Hidden in Plain Sight throws light on the loneliness that technology induces
Communication is an imperfect science, declares the Mailer Daemon who is condemned to “speak into emptiness for all eternity”. A nameless lonely woman confined to her apartment and constantly thinking of dying says, “Time is long. Would it have been shorter just to have lived?” On an impulse she calls an acquaintance, Sandhya, who is in Uttarakashi, but the link snaps midway through the conversation. Sandhya loses her GPS in the Bhagirathi and struggles to find her direction with a compass. Mrs Raghuraman fails to send a message to her cheating husband, throws a kitty party and loses her head.
The script of Hidden in Plain Sight directed by Ram Ganesh Kamatham and devised by him and actor Mallika Prasad is packed with fragments and disruptions, reflecting a world where people are over-dependent on technology, hyper-connected in cyberspace and delinked in real life.
If you’ve watched Mallika Prasad on stage before this, her hour-long solo at Jagriti last weekend would have confirmed your opinion of her as a pro. Body, voice and movement danced with the text as she stepped and sometimes neatly (and literally) somersaulted from one character to the next.
She invested every word with meaning through her effective pauses and voice modulation. However, parts of the last two segments were barely audible, perhaps a result of her merging too closely with the character and forgetting she had an audience, a tendency I noticed in her 2007 performance in Kamatham’s Creeper as well.
The script is taut, highly condensed, often poetic, and tinged with humour. Here’s Sandhya 14,000 ft high, visualising what might happen while Shiva with his “fat techie belly” is climbing towards her: “One foot in front of the next. One foot. Next. Laces untied. Slip twist slide fall splat.”
When the emptiness occasionally speaks back to the Mailer Daemon it could be “exploding out of a broken syllable half sound half silence searching for a home”. Kamatham’s potshots at social media and the "stupid wage slavery" of the techie are familiar.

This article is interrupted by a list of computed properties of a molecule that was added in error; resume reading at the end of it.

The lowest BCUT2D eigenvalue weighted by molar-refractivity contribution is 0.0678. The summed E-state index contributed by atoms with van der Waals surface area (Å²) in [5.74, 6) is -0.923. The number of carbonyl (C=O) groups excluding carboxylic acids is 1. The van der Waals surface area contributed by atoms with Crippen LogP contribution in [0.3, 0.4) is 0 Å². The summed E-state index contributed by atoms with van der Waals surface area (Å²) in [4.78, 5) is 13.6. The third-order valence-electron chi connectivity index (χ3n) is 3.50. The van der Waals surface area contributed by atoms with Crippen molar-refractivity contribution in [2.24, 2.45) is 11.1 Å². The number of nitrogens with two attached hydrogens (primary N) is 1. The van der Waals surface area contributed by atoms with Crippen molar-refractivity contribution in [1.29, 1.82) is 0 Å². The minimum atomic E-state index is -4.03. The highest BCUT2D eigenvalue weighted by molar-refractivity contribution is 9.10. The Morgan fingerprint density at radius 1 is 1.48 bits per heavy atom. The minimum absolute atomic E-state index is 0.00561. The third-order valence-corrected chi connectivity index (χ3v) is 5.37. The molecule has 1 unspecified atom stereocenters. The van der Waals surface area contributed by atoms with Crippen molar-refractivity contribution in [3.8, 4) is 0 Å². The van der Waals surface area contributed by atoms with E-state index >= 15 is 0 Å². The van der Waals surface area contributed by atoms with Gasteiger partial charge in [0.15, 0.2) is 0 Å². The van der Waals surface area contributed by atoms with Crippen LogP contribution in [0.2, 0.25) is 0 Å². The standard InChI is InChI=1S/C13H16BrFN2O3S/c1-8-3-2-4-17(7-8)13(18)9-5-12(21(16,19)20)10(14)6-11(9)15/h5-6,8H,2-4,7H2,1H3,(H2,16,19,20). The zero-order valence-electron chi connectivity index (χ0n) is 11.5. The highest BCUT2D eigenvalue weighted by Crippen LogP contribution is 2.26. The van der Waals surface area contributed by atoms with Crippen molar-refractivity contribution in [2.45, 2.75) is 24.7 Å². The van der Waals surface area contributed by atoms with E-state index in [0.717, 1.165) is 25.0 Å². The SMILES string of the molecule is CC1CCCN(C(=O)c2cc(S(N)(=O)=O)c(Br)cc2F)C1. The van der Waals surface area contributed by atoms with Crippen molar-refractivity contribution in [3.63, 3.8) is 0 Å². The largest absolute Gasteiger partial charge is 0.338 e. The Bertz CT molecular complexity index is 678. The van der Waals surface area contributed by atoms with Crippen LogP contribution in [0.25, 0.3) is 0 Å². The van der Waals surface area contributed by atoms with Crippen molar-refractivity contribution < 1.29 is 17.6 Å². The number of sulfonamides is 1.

Many of his plays, staged and un-staged, contain acidic references to the software industry, media and management (Wanker, Dancing on Glass, Body Language and Slide for example), and since he has worked briefly in a corporate firm, his is an insider’s view.
There was some visual and verbal confusion, though. Were there four women or five? The bosomy woman in the red silk sari who makes a grand entrance and, in a perfect example of eloquent wordless communication, plays with the audience, emoting purely through suggestive looks and gestures — she’s an old-time actress, right?
Even if we take Kamatham’s weird imagination for granted, can this faded diva also be “Mr Raghuraman’s wife, who works in a bank”, or is that the wife of Mr Raghuraman who works in a bank? It is hard to imagine a more upper-class woman; she’s hardly the bank employee type. That accent didn’t sound like it belonged to a woman who makes idlis, packs lunch for her husband, has her afternoons to herself — clearly, she is no employee of any sort — but whoa! She’s suddenly back to being a seductive actress of yesteryear.
Perhaps ‘bank employee’ no longer means what it did in the past, a middle class pen-pusher pondering the VRS option.
Perhaps Mr Raghuraman is the chairman of a foreign bank, who fell in love with a former star. When the sari comes off Mallika she is, in black tights and with or without the blue scarf, the Daemon, Sandhya or the suicidal woman. But the first time we meet the Daemon she is still in the red sari, so it takes a while to figure her out.
A low-tech era was conveyed through hanging props — an album cover containing an L P, yards of unspooled cassette tape, and what appeared to be a model of an analogue watch but stood for a compass — and that evocative ditty from the school playground: “I wrote a letter to my father, on the way I dropped it, the postman came and picked it up...” In the play, letters and poems starkly contrast the infinite emptiness of cyberspace.